In Ohio, Clinton blasts Trump as unfit to manage the economy
As for Trump's attack speech, Clinton campaign spokesperson Glen Caplin said Trump offered only "more hypocritical lies and nutty conspiracy theories," all in an effort to distract voters from his campaign problems. In a statement, the Clinton team noted that independent fact-checking organizations have frequently given Trump's statements failing grades.
Trump's speech in New York City came two days after he fired campaign manager Corey Lewandowski,
The nominee-in-waiting's anti-Clinton speech — initially scheduled for last week, but delayed so that Trump could respond to the Orlando terrorist attack — is part of an attempt by the real estate mogul to move on after bad reports about the state of his campaign.
Hours after Lewandowski's dismissal, the Trump campaign filed a financial report showing it had only $1.3 million in the bank at the start of June; Clinton reported $42 million, one of the biggest financial advantages in the history of American politics.
Trump enters general election in weak financial position
Republicans continued to voice anxiety about the state of Trump's campaign, citing what they described as its small size, reluctance to invest in micro-targeting and other get-out-the-vote techniques and lack of message discipline.
Tom Rath, a Republican convention delegate from New Hampshire who is pledged to former Trump opponent John Kasich, said Trump's campaign trouble is not just a "process story."
It "guts his strongest argument — that he is an accomplished executive who makes large organizations work," Rath said.
Republican consultant Bruce Haynes, founding partner of Washington-based Purple Strategies, said the Trump campaign seems to be realizing that it has a different job in the general election than it did during the primaries, and "they have to make drastic changes fast."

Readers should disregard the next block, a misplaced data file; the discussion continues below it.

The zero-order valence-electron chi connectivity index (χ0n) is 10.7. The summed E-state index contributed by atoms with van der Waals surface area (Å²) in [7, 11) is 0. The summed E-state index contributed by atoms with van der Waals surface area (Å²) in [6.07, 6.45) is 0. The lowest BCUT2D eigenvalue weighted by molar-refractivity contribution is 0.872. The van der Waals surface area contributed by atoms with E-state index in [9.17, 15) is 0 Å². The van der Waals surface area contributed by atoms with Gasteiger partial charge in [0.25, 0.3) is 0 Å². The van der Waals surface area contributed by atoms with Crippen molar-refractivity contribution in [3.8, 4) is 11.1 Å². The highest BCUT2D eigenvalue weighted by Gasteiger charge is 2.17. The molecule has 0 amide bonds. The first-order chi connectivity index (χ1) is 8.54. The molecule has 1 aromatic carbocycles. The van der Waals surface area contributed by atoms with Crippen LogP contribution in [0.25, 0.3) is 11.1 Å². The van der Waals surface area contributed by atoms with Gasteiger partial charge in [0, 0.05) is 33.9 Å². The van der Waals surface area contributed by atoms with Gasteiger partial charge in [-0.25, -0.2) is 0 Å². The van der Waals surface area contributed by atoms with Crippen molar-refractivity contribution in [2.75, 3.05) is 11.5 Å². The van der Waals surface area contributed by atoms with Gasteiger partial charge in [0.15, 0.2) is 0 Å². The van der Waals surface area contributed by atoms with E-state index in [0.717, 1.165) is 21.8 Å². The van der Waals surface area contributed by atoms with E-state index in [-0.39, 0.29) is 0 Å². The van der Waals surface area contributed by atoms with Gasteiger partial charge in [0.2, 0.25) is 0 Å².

Clinton on Tuesday delivered another speech describing Trump as temperamentally unfit for the presidency, focusing on economic polices that she said would lead to a recession.
As she did in an earlier speech hitting the Republican candidate over foreign policy, Clinton said, “every day we see how reckless and careless Trump is. He’s proud of it."
David Brock, who heads a pro-Clinton political organization called Correct the Record, said in a memo to reporters that Trump's attacks on Clinton rely on "right-wing books" that have been discredited. He described Wednesday's speech as an attempt to divert attention from his own troubles.
"Donald Trump's presidential campaign is melting down," Brock said.
In his speech Wednesday, Trump said he has built a multi-billion-dollar business, and "that's a talent our country desperately needs."
Attacking Clinton's stewardship of the State Department, Trump cited the rise of the Islamic State in Iraq and Syria, the deadly attack on a U.S. facility in Benghazi, Libya, that killed a U.S. ambassador, and her use of private email that is currently the subject of investigation, and, he suggested, could have been hacked by the nation's enemies.
The result has been "one deadly foreign policy disaster after another," the Republican candidate said.
Trump also cited a letter from a woman whose son was killed by an undocumented immigrant, saying she wrote that Clinton "needs to go to prison to pay for the crimes that she has already committed against our country."
Trump cast the fall campaign as one pitting "the people" against "the politicians" who have "rigged" the system in their favor, and are symbolized by both Clintons.
Reciting his favorite campaign themes, Trump linked his opponent to open immigration refugee policies, bad trade deals, President Obama's health care plan, and the weakening of the military, and he pledged a new approach on all of those issues.
Trump and associates have described Lewandowski's firing as part of an effort to re-orient his team toward the challenges of a fall campaign. They also downplayed the fundraising report, saying they have raised millions in June and that Trump can put in his own money if necessary.
Trump blames money woes on 'difficulty' with Republicans
Republican critics said Trump's problems are self-inflicted, and they still hope to somehow head off his nomination at next month's convention in Cleveland.
GOP strategist Liz Mair, who has headed up a "Never Trump" group, said "convention delegates — and indeed Trump himself — ought to be looking for a way out of this, whether that means delegates throwing out the rule book, or Trump withdrawing and going back to running his business."